I’d grown up south of Lancaster, Pennsylvania, a racially rich city. At the mere age of five or six years old, I got to be a batboy with my oldest brother’s team. Sometimes I’d go up on the athletic fields above the baseball stadium and run around with groups of other kids. A set of twins became my favorite playmates. Their sense of humor and playful intellect even at the age of three or four years old made me want to hang out with them. But one night I accidentally ran smack into one of the brothers with my boney elbow. He ran home crying. I didn’t see the twins for several weeks. But when they finally showed up again, one of the twins still had a black eye, and they told me, “Our momma said we can’t play with you, because you hurt us.”
Surely their mother thought the boy’s black eye was no accident. What I learned from that incident was that people can get the wrong impression even when you’re trying to do the right thing. I also learned that black children perhaps live in a different world than me. That may seem like a simplified civil rights lesson, but it stuck with me all my life.
That’s why I listened so closely to Aubrey Taylor during our recruiting trips. I also trusted the other Luther coaches and faculty, because I’d seen their commitment to equality in education firsthand. It wasn’t easy for some black kids from the city to attend a small liberal arts college out in farm country. The same held true for Asian people and for that matter, gay students in the 1970s. I’d made a few gay friends through my girlfriend that senior year in college. Getting to know them changed everything about my perception of what it meant to be gay.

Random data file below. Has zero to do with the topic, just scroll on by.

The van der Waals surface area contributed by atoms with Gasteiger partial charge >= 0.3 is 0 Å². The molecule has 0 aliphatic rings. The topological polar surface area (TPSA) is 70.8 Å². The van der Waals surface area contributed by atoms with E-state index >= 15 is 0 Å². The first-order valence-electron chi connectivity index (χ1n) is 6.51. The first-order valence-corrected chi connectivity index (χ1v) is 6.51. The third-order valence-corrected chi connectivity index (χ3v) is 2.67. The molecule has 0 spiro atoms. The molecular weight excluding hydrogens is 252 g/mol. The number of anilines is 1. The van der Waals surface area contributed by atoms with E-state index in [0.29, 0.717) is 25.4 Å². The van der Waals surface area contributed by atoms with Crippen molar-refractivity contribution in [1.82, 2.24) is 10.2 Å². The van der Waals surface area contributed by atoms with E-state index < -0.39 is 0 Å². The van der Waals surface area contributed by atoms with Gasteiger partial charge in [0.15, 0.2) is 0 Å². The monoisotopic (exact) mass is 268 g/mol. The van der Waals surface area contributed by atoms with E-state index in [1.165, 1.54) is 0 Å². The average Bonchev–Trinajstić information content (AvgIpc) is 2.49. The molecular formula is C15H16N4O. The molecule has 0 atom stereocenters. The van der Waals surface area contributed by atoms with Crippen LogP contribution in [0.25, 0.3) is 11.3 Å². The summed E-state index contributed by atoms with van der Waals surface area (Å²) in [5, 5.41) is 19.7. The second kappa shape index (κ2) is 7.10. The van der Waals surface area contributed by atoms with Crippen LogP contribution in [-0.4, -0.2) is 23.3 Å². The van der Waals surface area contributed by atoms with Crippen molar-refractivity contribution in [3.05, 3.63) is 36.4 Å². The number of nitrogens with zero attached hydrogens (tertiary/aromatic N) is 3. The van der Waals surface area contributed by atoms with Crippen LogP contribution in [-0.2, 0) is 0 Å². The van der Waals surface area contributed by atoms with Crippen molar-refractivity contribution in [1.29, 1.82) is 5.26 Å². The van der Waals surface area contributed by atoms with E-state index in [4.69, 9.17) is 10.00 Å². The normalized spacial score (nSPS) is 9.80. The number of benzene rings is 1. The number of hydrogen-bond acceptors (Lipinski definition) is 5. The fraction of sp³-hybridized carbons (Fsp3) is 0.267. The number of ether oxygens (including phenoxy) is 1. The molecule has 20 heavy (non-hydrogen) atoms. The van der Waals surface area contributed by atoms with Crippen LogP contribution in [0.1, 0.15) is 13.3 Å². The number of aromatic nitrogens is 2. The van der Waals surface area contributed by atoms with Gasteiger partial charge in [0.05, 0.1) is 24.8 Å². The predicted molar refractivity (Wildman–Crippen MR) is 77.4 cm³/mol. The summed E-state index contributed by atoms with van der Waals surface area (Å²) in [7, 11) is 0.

My Life As An Art Major
Part of my empathy stemmed from the fact that I had my own issues with self-perception relative to my artistic brain and how it did or didn’t mesh with the world. A few years after college, I wrote an article titled “My Life As an Art Major: Or why we qualify for the Americans With Disabilities Act.” I guess I’ve always empathized with people over their struggles. Whether I did so perfectly or not, I cannot say. But the key point in life from my perspective was trying to understand others. To me, that was what working in college admissions was all about. Making those connections. Helping people find their path.
I had so many alternative aspects of character within me, from the birdwatching to the art, my writing and a weird sense of humor, that there were times when I wondered if I just a hopeless oddball compared to other people that seemed to have a central purpose and a plan in life. It didn’t help that during the 1970s, runners were considered oddballs as well. But I kept on.